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Grandfather Tang's Story

Alignments to Content Standards: 1.G.A.2




  • A copy of Grandfather Tang's Story by Ann Tompert
  • One set of tangrams for each student (see note in commentary)
  • A set of tangrams for the teacher (magnetic for the whiteboard or colored to use on a document projector)
  • Character worksheet
  • Crayons


  • The teacher reads Grandfather Tang's Story to the class. As the teacher comes to each character in the story, note the picture of the animal that is an outline of a shape that can be made with tangrams. Students may need to spend some time looking to see how these outlines represent the animals since they are somewhat abstract. Ask the students if they see familiar shapes as components of the animal outlines--for example, the tail of the fox is a trapezoid and the wings of the hawk are triangles.

  • After the class has read the story, the students choose animals from the story to make with the tangrams. The worksheet shows the tangram animals, and when they have made an animal, they color the corresponding shape on the worksheet.

  • The teacher can demonstrate for students how to turn and place the tangram shapes as needed to support the students.

  • After the students have worked on making 2 or more animals from the book, they can make their own animals.

IM Commentary

The purpose of this task is for students to compose two-dimensional shapes to create a composite shape using the 7 tangram pieces. It is essential that the language the teacher uses during the task is precise to support students' academic vocabulary development. For example, "turn the square so one side is lined up with the shorter side of the rhombus to create the tail of the squirrel."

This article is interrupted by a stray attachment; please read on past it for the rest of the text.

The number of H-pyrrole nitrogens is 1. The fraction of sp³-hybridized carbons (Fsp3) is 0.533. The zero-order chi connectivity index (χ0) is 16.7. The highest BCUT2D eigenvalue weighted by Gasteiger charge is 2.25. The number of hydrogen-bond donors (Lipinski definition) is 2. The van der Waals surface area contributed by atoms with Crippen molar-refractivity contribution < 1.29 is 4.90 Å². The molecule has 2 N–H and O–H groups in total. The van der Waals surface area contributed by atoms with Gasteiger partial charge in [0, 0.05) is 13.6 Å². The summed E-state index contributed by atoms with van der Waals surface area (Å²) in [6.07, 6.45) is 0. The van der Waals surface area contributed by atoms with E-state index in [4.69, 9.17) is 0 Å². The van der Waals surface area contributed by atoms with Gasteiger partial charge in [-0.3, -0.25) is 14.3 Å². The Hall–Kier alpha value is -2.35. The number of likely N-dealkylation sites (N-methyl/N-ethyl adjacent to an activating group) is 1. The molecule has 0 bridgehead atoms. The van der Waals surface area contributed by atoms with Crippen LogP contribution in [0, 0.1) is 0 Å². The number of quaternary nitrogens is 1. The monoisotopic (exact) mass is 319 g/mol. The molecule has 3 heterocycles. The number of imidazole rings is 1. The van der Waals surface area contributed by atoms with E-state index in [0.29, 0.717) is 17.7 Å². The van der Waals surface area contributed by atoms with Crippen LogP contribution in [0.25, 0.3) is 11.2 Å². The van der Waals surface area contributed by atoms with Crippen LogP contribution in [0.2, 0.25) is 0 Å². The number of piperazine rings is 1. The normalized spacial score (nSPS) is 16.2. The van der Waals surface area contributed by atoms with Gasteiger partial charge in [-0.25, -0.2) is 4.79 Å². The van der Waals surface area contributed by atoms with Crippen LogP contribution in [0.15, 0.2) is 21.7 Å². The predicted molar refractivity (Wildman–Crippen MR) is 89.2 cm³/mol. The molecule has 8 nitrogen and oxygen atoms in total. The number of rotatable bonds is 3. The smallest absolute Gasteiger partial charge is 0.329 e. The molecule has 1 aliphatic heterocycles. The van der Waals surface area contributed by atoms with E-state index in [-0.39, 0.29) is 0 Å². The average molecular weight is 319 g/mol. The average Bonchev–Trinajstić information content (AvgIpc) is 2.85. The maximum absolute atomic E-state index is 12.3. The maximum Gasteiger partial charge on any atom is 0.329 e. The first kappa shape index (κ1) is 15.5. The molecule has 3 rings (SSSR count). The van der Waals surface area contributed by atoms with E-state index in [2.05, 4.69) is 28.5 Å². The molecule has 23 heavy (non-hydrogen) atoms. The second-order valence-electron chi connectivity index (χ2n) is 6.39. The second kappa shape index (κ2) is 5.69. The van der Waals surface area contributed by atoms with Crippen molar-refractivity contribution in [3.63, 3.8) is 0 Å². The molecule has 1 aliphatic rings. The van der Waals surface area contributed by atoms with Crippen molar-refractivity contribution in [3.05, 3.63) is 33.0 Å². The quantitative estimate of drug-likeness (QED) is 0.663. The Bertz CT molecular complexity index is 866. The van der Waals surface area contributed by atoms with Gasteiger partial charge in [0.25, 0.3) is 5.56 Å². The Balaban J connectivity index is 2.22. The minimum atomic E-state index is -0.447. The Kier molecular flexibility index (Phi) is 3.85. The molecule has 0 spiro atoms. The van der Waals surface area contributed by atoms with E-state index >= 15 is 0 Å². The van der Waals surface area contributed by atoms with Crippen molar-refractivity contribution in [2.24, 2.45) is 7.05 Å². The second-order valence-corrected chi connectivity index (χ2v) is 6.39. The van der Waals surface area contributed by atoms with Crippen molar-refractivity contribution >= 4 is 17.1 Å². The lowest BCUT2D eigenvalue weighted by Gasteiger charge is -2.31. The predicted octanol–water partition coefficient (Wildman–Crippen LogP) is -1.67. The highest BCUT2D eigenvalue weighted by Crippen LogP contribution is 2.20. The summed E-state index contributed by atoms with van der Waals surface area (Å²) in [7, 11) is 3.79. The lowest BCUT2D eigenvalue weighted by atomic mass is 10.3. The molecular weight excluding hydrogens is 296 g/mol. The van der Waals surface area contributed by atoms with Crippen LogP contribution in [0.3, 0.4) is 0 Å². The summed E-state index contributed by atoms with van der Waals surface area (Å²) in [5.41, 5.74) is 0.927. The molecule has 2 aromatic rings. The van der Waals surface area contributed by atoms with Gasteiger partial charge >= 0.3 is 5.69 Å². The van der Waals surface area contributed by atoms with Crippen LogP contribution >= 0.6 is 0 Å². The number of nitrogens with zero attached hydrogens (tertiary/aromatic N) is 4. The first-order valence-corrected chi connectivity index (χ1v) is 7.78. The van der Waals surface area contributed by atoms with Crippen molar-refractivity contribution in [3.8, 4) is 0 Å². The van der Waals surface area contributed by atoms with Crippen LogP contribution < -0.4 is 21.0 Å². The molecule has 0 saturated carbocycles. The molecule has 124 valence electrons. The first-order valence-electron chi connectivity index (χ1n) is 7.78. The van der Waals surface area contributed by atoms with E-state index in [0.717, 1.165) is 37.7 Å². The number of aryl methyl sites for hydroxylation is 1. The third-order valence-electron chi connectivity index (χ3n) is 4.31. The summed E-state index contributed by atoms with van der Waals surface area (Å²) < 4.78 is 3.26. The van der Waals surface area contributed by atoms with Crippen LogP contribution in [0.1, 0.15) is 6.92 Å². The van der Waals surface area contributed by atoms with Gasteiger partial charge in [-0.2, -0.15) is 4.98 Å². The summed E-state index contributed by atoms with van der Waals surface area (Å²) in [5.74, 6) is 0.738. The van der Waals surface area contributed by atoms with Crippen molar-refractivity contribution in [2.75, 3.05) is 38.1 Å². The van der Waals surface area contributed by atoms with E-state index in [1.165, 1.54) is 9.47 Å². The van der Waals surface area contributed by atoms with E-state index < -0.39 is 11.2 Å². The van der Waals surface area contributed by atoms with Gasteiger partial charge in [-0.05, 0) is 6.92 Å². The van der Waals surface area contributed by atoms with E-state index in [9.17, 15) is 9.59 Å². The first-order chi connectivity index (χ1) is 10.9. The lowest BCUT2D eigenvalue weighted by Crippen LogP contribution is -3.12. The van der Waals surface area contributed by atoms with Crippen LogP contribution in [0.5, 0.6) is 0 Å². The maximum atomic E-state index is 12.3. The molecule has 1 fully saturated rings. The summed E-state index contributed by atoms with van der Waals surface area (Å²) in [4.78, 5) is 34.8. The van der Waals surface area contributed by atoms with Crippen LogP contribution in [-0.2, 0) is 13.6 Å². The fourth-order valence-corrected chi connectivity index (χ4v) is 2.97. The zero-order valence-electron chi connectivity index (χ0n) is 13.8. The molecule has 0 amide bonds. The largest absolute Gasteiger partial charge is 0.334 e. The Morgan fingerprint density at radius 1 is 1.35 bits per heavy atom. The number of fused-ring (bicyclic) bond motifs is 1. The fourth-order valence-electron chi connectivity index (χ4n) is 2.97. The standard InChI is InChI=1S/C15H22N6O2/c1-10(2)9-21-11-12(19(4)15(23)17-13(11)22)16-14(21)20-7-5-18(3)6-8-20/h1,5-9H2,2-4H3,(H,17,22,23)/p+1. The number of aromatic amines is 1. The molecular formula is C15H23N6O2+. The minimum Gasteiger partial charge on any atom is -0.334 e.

Trying to make the animals without the internal lines is very challenging, so the worksheet shows how the pieces are composed for each animal. This helps students see the shapes both as a single figure (consisting of the outline and a single region filled inside it) and as a composite shape that can be decomposed into smaller shapes. If the teacher wants to challenge the students, then they can try to make the animals just looking at the outline shown in the book.

As an extra challenge, see if the students can combine their tangrams into the original shape of a large square.


Note: The tangrams can be plastic machine-made sets or students can make them in a preceding lesson. There is a template for creating tangrams attached to this task. If the students create their own tangrams, they will see that the 7 pieces originate from a large square. Making the tangrams for themselves also helps students develop the ability to compose and decompose figures.

Not all of the characters are included on the character worksheet. The students can build these as time permits.


  • If the student completes the fox fairy, hawk, and squirrel, then they will color those three figures:


  • There is no single solution for each of the students' own pictures